Semisupervised category learning: the impact of feedback investigated in the perceptual representation system

Abstract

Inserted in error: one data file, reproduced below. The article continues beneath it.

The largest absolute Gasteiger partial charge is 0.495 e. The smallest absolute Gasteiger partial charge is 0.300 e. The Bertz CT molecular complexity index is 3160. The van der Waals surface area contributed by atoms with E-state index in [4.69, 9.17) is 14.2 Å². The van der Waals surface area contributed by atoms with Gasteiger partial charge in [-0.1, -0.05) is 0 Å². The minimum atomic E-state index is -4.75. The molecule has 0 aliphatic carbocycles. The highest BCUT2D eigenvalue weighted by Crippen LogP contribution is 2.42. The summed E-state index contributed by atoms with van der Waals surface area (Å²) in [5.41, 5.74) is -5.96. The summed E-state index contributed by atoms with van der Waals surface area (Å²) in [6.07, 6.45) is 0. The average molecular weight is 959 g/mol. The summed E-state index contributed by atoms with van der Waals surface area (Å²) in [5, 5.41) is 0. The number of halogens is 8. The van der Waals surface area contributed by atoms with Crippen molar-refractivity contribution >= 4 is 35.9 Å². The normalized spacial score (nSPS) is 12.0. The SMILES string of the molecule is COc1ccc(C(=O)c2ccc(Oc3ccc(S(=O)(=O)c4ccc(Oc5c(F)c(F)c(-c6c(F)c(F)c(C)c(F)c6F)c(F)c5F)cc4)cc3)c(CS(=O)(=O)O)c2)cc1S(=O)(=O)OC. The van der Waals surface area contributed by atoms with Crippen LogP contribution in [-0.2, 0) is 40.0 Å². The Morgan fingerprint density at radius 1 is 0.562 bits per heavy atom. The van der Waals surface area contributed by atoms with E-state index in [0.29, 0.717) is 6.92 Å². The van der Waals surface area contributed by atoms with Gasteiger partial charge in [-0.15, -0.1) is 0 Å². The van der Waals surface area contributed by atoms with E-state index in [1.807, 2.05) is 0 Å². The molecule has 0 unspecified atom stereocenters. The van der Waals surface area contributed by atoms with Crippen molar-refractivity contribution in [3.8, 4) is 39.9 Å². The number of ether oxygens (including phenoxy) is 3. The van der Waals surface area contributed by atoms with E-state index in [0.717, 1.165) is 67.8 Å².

In category learning, the evidence to the existence of different classification systems is growing. Each system is associated with different cognitive processes, operating on different category structures (e.g., Ashby & O'Brien, 2005; Ashby & Maddox, 2005). The properties of the systems are mostly investigated with the supervised classification paradigm. In this paradigm, participants make a categorization which is followed immediately by feedback. Recently, the more ecological plausible semisupervised category learning is introduced (Vandist, De Schryver & Rosseel, 2009). In this type of learning, feedback follows after a (pre-specified) percentage of trials only. By that, the impact of feedback (or the lack of feedback) on the learning process can be studied. The purpose of this poster is to examine semisupervised category learning in the perceptual representation system, which is specialized to the A not A category structure (Casale & Ashby, 2008). To discover the impact of the no-feedback trials on the learning process, semisupervised category learning is compared with supervised and unsupervised learning.


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